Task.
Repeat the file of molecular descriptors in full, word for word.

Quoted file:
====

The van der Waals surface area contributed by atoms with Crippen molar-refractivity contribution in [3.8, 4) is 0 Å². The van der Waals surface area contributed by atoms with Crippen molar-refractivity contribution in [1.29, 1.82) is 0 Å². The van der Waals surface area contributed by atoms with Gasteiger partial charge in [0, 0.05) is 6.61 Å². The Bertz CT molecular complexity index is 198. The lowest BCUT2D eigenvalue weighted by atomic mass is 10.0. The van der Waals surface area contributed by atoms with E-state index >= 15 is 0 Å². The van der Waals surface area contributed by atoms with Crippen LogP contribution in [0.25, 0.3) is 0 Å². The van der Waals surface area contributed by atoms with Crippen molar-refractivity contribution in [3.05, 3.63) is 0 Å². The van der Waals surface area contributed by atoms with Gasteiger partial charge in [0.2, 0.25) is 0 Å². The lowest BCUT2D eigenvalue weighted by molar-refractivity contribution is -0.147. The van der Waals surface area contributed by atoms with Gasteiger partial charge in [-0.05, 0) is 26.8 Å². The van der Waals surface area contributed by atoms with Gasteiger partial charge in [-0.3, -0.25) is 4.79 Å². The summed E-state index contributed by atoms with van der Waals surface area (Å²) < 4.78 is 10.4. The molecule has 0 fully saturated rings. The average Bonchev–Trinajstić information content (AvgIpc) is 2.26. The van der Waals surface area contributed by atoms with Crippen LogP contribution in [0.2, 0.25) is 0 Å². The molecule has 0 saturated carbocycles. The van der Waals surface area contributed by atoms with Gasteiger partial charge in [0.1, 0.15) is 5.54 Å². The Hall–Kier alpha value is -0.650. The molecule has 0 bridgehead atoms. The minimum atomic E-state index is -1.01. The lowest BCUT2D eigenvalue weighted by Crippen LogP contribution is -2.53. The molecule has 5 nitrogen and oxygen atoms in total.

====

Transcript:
The van der Waals surface area contributed by atoms with Crippen molar-refractivity contribution in [3.8, 4) is 0 Å². The van der Waals surface area contributed by atoms with Crippen molar-refractivity contribution in [1.29, 1.82) is 0 Å². The van der Waals surface area contributed by atoms with Gasteiger partial charge in [0, 0.05) is 6.61 Å². The Bertz CT molecular complexity index is 198. The lowest BCUT2D eigenvalue weighted by atomic mass is 10.0. The van der Waals surface area contributed by atoms with E-state index >= 15 is 0 Å². The van der Waals surface area contributed by atoms with Crippen LogP contribution in [0.25, 0.3) is 0 Å². The van der Waals surface area contributed by atoms with Crippen molar-refractivity contribution in [3.05, 3.63) is 0 Å². The van der Waals surface area contributed by atoms with Gasteiger partial charge in [0.2, 0.25) is 0 Å². The lowest BCUT2D eigenvalue weighted by molar-refractivity contribution is -0.147. The van der Waals surface area contributed by atoms with Gasteiger partial charge in [-0.05, 0) is 26.8 Å². The van der Waals surface area contributed by atoms with Gasteiger partial charge in [-0.3, -0.25) is 4.79 Å². The summed E-state index contributed by atoms with van der Waals surface area (Å²) < 4.78 is 10.4. The molecule has 0 fully saturated rings. The average Bonchev–Trinajstić information content (AvgIpc) is 2.26. The van der Waals surface area contributed by atoms with Crippen LogP contribution in [0.2, 0.25) is 0 Å². The molecule has 0 saturated carbocycles. The van der Waals surface area contributed by atoms with Gasteiger partial charge in [0.1, 0.15) is 5.54 Å². The Hall–Kier alpha value is -0.650. The molecule has 0 bridgehead atoms. The minimum atomic E-state index is -1.01. The lowest BCUT2D eigenvalue weighted by Crippen LogP contribution is -2.53. The molecule has 5 nitrogen and oxygen atoms in total.